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This month’s Charcutepalooza Challenge was meat grinding.  Oh, I really became excited about this one.  I recently picked up a meat grinder attachment for my Kitchen aide and have been tapping into the meat lover within making loads of sausage and meatballs.  You see, my grandfather was a butcher and though my father chose another career, he is a meat enthusiast.  I come from the kind of family that doesn’t consider a meal complete without some form of meat. (That would explain why I was nearly disowned during my 6 years exploring vegetarian and veganism.)  But back to meat grinding, it is so easy and the product is sensational!

Last year, we began purchasing pork by the half-hog from our fabulous young cousin who raises them for 4H.  There are so many reasons to buy fresh, local, conscientiously-raised meat, not least of which is that the quality is superb.  For this challenge, I ground a pork shoulder and made chorizo following Michael Ruhlman’s guidance in Charcuterie.  Though I have made a number of different types of sausage, chorizo is one of the most satisfying.  I think that is because I generally have a difficult time finding a chorizo that I can still put in my cart after I read the ingredient label.  The concept of using an entire animal is a good one, though it seems factory-based sausage companies have a different idea of what is suitable for consumption than most home cooks do.  This chorizo is  deeply flavored, full of completely recognizable fresh ingredients including lovingly raised meat, and is super lean.

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Spring is officially here!  Despite the heavy rains of late, there are signs of renewal all around.  At our tiny homestead, the fruit trees are blooming, the shrubs sending forth new growth, and the chickens are beginning to really pump out the eggs.  Our five chickens lay almost year round, with a solid month break around the winter solstice.  Now they are back to laying enough that we can count several egg meals a week.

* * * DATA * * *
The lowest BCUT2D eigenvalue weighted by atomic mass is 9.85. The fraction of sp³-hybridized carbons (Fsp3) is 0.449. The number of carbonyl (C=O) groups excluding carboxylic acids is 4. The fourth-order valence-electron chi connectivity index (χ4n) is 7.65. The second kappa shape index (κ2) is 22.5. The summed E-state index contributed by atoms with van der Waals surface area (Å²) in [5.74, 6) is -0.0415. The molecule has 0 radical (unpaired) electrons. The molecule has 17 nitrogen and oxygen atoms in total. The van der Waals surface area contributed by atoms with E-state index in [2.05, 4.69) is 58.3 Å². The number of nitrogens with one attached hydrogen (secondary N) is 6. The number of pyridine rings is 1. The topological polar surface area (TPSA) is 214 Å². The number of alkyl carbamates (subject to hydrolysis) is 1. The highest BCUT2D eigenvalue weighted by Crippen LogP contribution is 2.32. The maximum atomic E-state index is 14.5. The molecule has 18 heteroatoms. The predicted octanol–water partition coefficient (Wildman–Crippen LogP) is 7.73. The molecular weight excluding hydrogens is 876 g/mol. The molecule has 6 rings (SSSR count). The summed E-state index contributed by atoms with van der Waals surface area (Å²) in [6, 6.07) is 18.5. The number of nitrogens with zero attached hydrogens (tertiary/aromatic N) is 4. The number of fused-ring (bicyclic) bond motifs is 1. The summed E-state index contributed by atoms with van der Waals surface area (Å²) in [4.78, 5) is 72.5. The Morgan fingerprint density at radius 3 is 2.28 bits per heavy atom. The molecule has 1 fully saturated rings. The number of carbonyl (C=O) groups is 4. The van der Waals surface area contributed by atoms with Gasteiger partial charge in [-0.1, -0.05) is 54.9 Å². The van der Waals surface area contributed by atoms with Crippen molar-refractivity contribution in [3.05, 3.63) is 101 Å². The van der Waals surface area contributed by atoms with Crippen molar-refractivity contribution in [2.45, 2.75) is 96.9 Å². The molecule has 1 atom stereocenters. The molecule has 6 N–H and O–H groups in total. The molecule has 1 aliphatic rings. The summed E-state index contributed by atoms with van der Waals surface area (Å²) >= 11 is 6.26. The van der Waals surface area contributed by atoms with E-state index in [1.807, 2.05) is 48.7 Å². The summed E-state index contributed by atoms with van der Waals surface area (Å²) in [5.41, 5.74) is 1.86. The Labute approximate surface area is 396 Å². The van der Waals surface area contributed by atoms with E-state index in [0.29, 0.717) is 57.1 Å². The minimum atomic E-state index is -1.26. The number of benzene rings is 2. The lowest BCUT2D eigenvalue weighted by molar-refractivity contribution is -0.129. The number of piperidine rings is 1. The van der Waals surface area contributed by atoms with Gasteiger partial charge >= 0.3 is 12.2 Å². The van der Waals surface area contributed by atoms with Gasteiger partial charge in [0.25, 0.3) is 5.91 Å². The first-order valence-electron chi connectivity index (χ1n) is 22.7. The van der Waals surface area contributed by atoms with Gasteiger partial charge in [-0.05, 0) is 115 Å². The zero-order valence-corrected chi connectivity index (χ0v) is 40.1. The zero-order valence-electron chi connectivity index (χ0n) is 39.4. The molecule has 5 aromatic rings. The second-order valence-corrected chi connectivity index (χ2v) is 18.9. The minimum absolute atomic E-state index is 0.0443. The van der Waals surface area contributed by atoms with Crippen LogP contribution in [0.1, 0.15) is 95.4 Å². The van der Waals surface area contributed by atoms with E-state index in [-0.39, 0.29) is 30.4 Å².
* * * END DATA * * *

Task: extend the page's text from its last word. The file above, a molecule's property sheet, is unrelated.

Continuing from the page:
What better way to welcome spring than to enjoy a pure egg, the ancient symbol of renewal, atop a bed of fresh spring greens?  These two signatures of spring work together beautifully to make a special breakfast or a light dinner.  Saute the greens and mushrooms with a little onion and garlic, then crack the eggs right into a depression in the greens mixture.  The egg will set and hold the greens together to form an attractive little basket.  The dish is beautiful to present, incredibly nutritious, and very tasty.  Serve with home fries or toast.

Eggs in a Basket of Greens

serves 4

4 eggs

1/4 cup onion, minced

1 clove garlic, minced

1/2 cup mushrooms, sliced

4 cups chard (or other green), washed

1 Tablespoon butter

Lay the chard leaves flat, cut out the stem.  Stack the leaves neatly and roll lengthwise into a neat bundle.  Thinly slice the bundle to create thin strips of chard (This is important because the long strips get a bit tangled in the pan and contribute to the basket effect).

In a skillet over medium heat, melt butter and add onion, garlic, and mushroom.   Saute 3-5 minutes until softened.  Add chard and season with salt.  Cover pan and cook for 5-10 minutes until greens have wilted and begun to soften.  Stir mixture to evenly distribute all the ingredients.

Make depressions in the greens mixture for each of the eggs.  Crack eggs into the pan, cover, and reduce heat to medium-low.  Cook until egg white it set, but yolk is still runny (approximately 10 minutes).  Scoop one “egg basket” on each plate and serve with toast or potatoes.

Here is a printer friendly version of the recipe: Eggs in a Basket of Greens

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Meyer Lemon Curd

February 6, 2011

Oh la la, lovely lemon curd.  Lemons have always been a favorite.  Growing up on the San Francisco Peninsula, we had a Meyer lemon tree.  I would sneak outside to pick the lemons and eat them whole, despite my mother’s warnings that I was ruining my teeth.  Now I am a bit  (not much, but a bit) more sophisticated and like my lemons seeped in vodka or cooked up with butter and eggs (much healthier, I am sure).

Deep in winter when the trees are dripping with lemons, one fabulous way capture the fresh tang of lemons is lemon curd.  This lemon curd is intense, lemony, creamy goodness.  Meyer lemons work best here because of their balance of sweet and tart.  You can use Eureka lemons (standard supermarket variety) as well, just increase the sugar.

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